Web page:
Innovation produces progress in every area. If we don’t keep progressing, if we don’t keep getting better at the game of life, then society inevitably falls into decay and conflict even reversing forward progress. I won’t try to prove this assertion today but you can look at societies where innovation and diversity is shunned to see for yourself.
Let me just say today that I acknowledge and honor the contribution that you make as an innovator and urge you to consider that diversity within the C-suite and throughout your company will produce a higher degree of innovation.
So why then am I writing about women entrepreneurs, having already observed that any gender discrimination by investors is bad business?
Because gender discrimination is still rampant in our business culture today and it is killing companies. That’s your leverage point because according to the Harvard study cited above, 78% of companies do not encourage what the study calls “2D diversity” – both innate and acquired diversity. So, 8 out of 10 of your competitors have an innovation handicap. In those companies, for example, women are 20% less likely than straight white males to have their ideas accepted. And you see the result: 45% less growth.
So let’s take this to the “seed stage” – that stage where you are developing your ideas into products and seeking funding. You already have a steep hill to climb since the percentage of innovative businesses which get funded is relatively low (around 3%) and of these, only about 30% succeed well enough to pay back investors the principle invested. Only about 10% succeed to the point where investors make a substantial return on their investment.
Those are long odds. Wouldn’t you like to increase the odds in your favor?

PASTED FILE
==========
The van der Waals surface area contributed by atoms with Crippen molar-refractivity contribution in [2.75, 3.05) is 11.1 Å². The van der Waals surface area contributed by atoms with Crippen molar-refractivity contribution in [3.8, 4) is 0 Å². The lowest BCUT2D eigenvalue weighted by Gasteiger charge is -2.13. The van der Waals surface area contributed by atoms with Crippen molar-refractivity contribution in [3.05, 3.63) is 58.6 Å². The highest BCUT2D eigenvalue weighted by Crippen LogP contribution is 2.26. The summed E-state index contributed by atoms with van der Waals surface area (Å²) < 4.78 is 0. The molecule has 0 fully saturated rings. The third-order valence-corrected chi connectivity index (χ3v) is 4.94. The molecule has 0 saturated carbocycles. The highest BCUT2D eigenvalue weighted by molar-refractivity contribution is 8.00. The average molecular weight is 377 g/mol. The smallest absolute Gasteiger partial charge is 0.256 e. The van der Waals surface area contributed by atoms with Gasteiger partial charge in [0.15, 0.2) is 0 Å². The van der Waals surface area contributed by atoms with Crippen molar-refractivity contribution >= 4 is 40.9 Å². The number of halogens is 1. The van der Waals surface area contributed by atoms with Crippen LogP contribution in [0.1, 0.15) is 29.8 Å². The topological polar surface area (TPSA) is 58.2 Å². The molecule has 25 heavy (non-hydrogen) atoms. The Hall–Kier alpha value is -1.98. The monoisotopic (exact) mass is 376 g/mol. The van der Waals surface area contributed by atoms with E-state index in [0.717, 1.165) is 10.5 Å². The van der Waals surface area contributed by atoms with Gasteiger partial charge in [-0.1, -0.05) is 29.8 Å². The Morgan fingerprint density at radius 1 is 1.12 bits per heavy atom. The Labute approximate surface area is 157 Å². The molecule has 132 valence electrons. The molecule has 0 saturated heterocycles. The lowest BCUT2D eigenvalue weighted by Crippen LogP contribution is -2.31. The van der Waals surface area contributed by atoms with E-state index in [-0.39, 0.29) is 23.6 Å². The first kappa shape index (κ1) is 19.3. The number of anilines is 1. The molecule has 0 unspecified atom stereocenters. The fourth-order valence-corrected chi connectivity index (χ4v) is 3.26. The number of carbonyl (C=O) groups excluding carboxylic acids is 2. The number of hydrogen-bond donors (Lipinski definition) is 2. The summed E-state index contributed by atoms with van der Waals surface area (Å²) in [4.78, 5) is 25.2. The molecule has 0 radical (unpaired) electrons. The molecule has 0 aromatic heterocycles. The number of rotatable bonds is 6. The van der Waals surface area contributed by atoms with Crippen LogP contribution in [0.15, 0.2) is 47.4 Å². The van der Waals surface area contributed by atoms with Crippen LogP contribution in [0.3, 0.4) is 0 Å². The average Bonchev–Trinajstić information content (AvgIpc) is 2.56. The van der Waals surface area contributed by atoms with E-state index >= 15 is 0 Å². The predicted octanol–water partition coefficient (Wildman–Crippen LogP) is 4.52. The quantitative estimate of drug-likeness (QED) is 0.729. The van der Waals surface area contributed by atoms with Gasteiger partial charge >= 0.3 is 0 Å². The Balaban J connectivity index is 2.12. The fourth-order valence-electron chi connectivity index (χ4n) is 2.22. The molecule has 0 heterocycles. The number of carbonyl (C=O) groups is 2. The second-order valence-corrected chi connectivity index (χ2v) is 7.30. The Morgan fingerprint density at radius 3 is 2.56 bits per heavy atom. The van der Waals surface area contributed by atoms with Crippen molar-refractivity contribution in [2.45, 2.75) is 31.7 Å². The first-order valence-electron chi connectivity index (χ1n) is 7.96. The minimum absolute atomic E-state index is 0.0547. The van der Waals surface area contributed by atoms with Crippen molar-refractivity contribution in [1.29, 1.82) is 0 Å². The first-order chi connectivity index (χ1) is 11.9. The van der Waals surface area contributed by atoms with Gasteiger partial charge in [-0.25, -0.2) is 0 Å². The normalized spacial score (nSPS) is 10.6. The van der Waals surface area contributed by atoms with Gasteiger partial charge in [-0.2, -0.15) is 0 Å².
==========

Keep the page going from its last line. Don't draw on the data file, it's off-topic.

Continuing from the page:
What if we could find ways to increase the number of businesses which get funded to say 15% (5X the current level) and what if we could increase the number of funded business which produces substantial returns to 50% (5X the current level)?
The consequences would be that much more private money would be available for launching and growing innovative businesses, which would release a flood of innovations that would benefit us all in every area:
- Health and medicine
- Food and water
This is our long-term goal here at Intelliversity: to produce a 5-fold increase in the number of companies funded and the number of companies that produce substantial returns to investors.
For you, the innovator/entrepreneur, it hits closer to home: diversity on your team and the innovation it spawns could well make the difference between success and failure.
If you take nothing else away from this article, take this: The most powerful way we know to increase the likelihood of a company getting funded and then to increase the likelihood of business success is to improve radically a company’s management team.
In the case of startups, this means improving the founding team. In the case of growing companies, it means improving the entire management team, including the board of directors, advisors, and C-suite. Investors are always ready to tell you the quality of the management team far out-weighs all other factors in determining the likelihood of a company succeeding. Well, it’s true.
The question remains, what does a quality team mean? How do you improve your team?
You may be seeing the connection to women in business emerging here.
Most investors take a simplistic view of team quality. They look at the track record of team members in the company’s field of business. The stronger the track record, the stronger the team. This is an obvious factor, but it is in our experience, not the most important factor. It also leads to “more of the same,” maintenance of the status quo.